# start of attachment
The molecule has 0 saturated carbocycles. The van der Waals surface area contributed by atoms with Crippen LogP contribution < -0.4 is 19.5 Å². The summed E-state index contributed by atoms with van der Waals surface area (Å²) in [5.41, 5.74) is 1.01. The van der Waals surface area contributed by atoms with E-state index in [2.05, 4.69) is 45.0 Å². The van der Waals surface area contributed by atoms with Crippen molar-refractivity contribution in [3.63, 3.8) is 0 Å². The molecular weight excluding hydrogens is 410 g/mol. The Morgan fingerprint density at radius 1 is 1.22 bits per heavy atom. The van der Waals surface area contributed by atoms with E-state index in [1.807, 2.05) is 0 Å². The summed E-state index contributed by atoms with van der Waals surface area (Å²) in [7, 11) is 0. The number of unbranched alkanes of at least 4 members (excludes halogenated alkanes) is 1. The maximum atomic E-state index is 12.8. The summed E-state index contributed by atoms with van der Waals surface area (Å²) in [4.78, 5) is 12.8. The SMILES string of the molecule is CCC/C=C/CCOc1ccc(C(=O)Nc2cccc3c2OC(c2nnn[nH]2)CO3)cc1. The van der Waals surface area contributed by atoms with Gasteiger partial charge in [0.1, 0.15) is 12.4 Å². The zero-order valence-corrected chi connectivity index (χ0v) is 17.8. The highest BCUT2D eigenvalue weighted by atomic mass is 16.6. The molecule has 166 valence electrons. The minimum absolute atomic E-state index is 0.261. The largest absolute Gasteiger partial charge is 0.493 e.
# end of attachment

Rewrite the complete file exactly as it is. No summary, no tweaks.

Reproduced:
The molecule has 0 saturated carbocycles. The van der Waals surface area contributed by atoms with Crippen LogP contribution < -0.4 is 19.5 Å². The summed E-state index contributed by atoms with van der Waals surface area (Å²) in [5.41, 5.74) is 1.01. The van der Waals surface area contributed by atoms with E-state index in [2.05, 4.69) is 45.0 Å². The van der Waals surface area contributed by atoms with Crippen molar-refractivity contribution in [3.63, 3.8) is 0 Å². The molecular weight excluding hydrogens is 410 g/mol. The Morgan fingerprint density at radius 1 is 1.22 bits per heavy atom. The van der Waals surface area contributed by atoms with E-state index in [1.807, 2.05) is 0 Å². The summed E-state index contributed by atoms with van der Waals surface area (Å²) in [7, 11) is 0. The number of unbranched alkanes of at least 4 members (excludes halogenated alkanes) is 1. The maximum atomic E-state index is 12.8. The summed E-state index contributed by atoms with van der Waals surface area (Å²) in [4.78, 5) is 12.8. The SMILES string of the molecule is CCC/C=C/CCOc1ccc(C(=O)Nc2cccc3c2OC(c2nnn[nH]2)CO3)cc1. The van der Waals surface area contributed by atoms with Gasteiger partial charge in [0.1, 0.15) is 12.4 Å². The zero-order valence-corrected chi connectivity index (χ0v) is 17.8. The highest BCUT2D eigenvalue weighted by atomic mass is 16.6. The molecule has 166 valence electrons. The minimum absolute atomic E-state index is 0.261. The largest absolute Gasteiger partial charge is 0.493 e.